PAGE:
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ON THE TOXICITY OF VARIOUS COMMERCIAL PREPARATIONS OF EMETIN HYDROCHLORID

R. L. LEVY, M.D.; L. G. ROWNTREE, M.D.
Arch Intern Med (Chic). 1916;XVII(3):420-443. doi:10.1001/archinte.1916.00080090079008.
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In view of the widespread use of emetin hydrochlorid in the treatment of amebic dysentery and of pyorrhea alveolaris, more precise knowledge of the toxicity of the commercial preparations employed is highly desirable. The following case reports forcibly emphasize this fact:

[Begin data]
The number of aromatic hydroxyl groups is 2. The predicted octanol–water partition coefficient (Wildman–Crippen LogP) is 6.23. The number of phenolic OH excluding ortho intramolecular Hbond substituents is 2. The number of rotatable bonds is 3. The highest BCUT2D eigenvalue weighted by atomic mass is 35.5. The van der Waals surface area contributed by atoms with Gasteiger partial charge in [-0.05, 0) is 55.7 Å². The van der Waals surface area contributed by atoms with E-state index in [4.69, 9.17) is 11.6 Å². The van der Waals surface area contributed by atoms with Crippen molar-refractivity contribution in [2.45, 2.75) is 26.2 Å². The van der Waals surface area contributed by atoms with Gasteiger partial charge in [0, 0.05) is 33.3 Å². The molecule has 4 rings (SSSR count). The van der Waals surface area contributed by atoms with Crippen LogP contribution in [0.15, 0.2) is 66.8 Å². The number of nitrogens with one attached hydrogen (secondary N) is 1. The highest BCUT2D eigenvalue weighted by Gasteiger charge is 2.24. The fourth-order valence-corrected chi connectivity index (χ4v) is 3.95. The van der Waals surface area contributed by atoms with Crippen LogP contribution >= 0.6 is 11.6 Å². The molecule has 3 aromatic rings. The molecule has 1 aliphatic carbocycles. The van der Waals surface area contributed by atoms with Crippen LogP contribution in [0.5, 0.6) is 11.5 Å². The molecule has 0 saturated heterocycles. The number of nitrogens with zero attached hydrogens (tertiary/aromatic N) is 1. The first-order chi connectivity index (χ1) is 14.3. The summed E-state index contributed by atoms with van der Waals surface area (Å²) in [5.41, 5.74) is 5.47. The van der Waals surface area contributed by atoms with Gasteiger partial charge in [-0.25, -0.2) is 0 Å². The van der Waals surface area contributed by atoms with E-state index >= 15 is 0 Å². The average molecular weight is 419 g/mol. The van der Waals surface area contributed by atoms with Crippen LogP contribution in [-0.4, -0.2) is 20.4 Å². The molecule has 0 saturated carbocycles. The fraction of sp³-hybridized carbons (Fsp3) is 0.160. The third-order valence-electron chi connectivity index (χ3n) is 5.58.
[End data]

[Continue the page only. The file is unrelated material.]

Case 1.  —I. B. (Med. No. 33209), white, male, aged 56, a native of Baltimore, was admitted to the surgical service Oct. 12, 1914, complaining of an "ulcerated rectum." Fifteen years previously he had had a chancre, followed by a secondary eruption. For the past six years there had been alternating periods of diarrhea and constipation, with blood in the stools at times.

Examination.  —On examination, there was found slight enlargement of the heart to the left, a soft systolic murmur at the apex and some impairment of the percussion note over the manubrium. The systolic pressure was 150 mm. Hg; diastolic, 70. The urine was negative. The

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